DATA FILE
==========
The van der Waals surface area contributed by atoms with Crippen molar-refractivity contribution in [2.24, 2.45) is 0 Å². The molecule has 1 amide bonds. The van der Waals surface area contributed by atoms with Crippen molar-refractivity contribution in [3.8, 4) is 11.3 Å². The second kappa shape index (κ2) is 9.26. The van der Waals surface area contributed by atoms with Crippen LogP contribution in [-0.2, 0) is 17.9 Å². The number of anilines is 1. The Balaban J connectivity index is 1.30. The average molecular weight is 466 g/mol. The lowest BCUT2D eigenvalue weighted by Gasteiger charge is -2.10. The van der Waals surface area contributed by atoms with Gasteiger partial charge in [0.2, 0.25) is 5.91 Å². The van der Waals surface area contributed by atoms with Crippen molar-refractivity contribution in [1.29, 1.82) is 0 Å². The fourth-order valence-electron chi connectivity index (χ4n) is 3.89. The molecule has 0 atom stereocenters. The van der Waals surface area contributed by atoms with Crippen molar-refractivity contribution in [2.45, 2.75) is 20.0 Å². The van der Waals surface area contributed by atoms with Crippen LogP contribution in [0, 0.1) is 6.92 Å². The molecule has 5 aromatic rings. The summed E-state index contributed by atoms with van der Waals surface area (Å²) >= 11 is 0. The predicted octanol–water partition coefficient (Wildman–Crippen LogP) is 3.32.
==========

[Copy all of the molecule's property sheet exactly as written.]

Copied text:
The van der Waals surface area contributed by atoms with Crippen molar-refractivity contribution in [2.24, 2.45) is 0 Å². The molecule has 1 amide bonds. The van der Waals surface area contributed by atoms with Crippen molar-refractivity contribution in [3.8, 4) is 11.3 Å². The second kappa shape index (κ2) is 9.26. The van der Waals surface area contributed by atoms with Crippen LogP contribution in [-0.2, 0) is 17.9 Å². The number of anilines is 1. The Balaban J connectivity index is 1.30. The average molecular weight is 466 g/mol. The lowest BCUT2D eigenvalue weighted by Gasteiger charge is -2.10. The van der Waals surface area contributed by atoms with Gasteiger partial charge in [0.2, 0.25) is 5.91 Å². The van der Waals surface area contributed by atoms with Crippen molar-refractivity contribution in [1.29, 1.82) is 0 Å². The fourth-order valence-electron chi connectivity index (χ4n) is 3.89. The molecule has 0 atom stereocenters. The van der Waals surface area contributed by atoms with Crippen molar-refractivity contribution in [2.45, 2.75) is 20.0 Å². The van der Waals surface area contributed by atoms with Crippen LogP contribution in [0, 0.1) is 6.92 Å². The molecule has 5 aromatic rings. The summed E-state index contributed by atoms with van der Waals surface area (Å²) >= 11 is 0. The predicted octanol–water partition coefficient (Wildman–Crippen LogP) is 3.32.